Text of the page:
A book filled with moths, whiskey and full moons; reading Zelda Chappel’s debut collection The Girl in the Dog-Tooth Coat, published with Bare Fiction (2015), forces you to be in the moment with each and every piece. With each turn of the page comes a fresh clarity and precision, yet still connected like water – at times a stream, and at others, a rushing waterfall. It explores grief, and through its dark and sombre tones, there is a glimmer of hope: that this is a tale of survival.
The first poem, ‘Red Sky’ warns the reader that what is to come will contain more rain than sunshine, alluding to the ancient rhyme. If you weather the storm, you are rewarded with beautiful words that heal as well as pain. In ‘Sown’ there is a delicate use of repetition to ‘know’, yet a strength in difficult experiences forming your identity: ‘Know that it’ll / never be the same, that I am glad for that.’
There is both strength and vulnerability, such as in ‘Bathing’, where the speaker is conflicted about a rope swing, ‘too scared to navigate it, though I’ll like the rhythm of its swoop’. These poems show a struggle to let people in, where ‘a boy peels my skin with a butter knife’, yet she ‘cannot feel a thing’ (‘Skinned’). Incredible metaphors force you to pause to take in their magnitude. At other times, the beauty of the language is in the simplicity, such as in ‘Interlude: ‘When I kiss you / all I need to know is that you’re kissing me back.’
Poem titles sometimes blend into the pieces, at other times they are short, factual, knowing (e.g. ‘Dating’) yet ‘on leaving me for the American’ offers a bitter, dry humour. So we are not sure whether the feeling is genuine, forced or ironic when the speaker states ‘I was grateful you left the sky, a glass of water on the side.’ In the next poem, ‘Water’, the reader is left to work out whether the death is metaphorical or literal, where the lover has gone, and who she is addressing. It is not only the first line that is striking, but it captures the essence of the collection: ‘I have no grave to lay cut flowers on so I think of it as sea ebbing.’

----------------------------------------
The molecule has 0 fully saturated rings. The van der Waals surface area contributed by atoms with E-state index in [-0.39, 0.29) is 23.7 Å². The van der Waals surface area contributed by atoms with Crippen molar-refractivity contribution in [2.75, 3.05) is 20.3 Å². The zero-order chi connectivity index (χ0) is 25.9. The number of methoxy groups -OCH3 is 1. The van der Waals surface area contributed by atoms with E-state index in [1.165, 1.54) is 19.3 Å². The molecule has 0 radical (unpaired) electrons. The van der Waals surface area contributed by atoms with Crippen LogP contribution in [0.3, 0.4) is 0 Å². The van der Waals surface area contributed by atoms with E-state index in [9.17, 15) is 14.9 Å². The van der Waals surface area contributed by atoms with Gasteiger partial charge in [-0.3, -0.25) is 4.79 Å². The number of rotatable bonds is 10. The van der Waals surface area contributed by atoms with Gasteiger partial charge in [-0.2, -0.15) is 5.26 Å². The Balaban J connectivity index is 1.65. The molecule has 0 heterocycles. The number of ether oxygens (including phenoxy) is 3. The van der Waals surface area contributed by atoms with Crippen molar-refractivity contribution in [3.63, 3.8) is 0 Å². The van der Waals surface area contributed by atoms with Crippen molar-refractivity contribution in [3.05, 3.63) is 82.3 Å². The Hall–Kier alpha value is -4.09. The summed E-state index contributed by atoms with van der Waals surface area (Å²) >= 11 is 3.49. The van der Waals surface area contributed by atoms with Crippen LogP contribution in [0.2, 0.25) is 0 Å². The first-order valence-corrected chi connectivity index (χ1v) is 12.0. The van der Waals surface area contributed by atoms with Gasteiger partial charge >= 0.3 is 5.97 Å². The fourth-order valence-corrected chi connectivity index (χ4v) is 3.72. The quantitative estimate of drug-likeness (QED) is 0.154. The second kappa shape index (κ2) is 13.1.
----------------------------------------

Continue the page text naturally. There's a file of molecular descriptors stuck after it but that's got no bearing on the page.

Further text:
In ‘Air Bubble’, Chappel articulates the pain of grief, that it goes beyond such a descriptor as ‘pain’, but rather
‘there are no numbers
no codes for the longing of skin and hair, no scale to measure
the ways we wonder or the depth and volume of our cries.’
When coping with death, some may expect a neat numerical pattern for the stages of grief, and will wonder why it takes so long to move on. They may not understand that there is no right way to grieve, and no set amount of time to recover from loss. Perhaps death is impossible to imagine without having experienced it in this direct way, whether it comes out as a whispered echo of a loved one’s words, or a wail that attempts to reach an afterlife.
In ‘Winter’, various themes return, and again the reader is washes with the ‘foam and salt’ of the sea. It explores memory and contradiction and longing. The repetition of desire increases in intensity, when the speaker expresses: ‘I needed the sting of commuter hours, / to be reminded how it feels to bury my knees in sand.’ There is something about the elements experienced in this collection that soothes.
‘Creaturely’ explores the idea of unnamed colours, where Chappel shows her talent for encapsulating moments, expressing thoughts that unite with the familiar ‘burning of umbers all throughout November.’ In the title poem, ‘Girl in the dog-tooth coat’, we are hit with the loss of a missing person never found: ‘the last of you was seen wandering the hills.’ With loss, we often feel the person all around us, expressed here when ‘breathing / this wind, the song of you is almost audible.’ Yet in ‘Sleep for the insomniac’ it is as if the dead are speaking, telling us ‘I am not a cave to be lost in. / I am the sun / on your back, gentle and warm’. And with this, there is hope, a change in tide.
There is something about the elements experienced in this collection that soothes.
Then again, with grief there is no closure, and like the repeating of ‘Echoes’, thoughts and memories come back to haunt us. This is pin-pointed by the last line: ‘When they switched the machines off I swear you nearly breathed.’ In the closing poem, ‘Numbers’, this idea is reiterated as if we, as readers, have mistaken the collection ‘for answers’.
The Girl in the Dog-Tooth Coat is a personal account, yet it touches on the very essence of the human experience. It is a collection that longs to be read again and again, like the memories of loved ones that we don’t want to fade. You can buy the collection from the Bare Fiction website, where you can also sample some of the poems inside.
Featured image via Rosie Sherwood; Elbow Room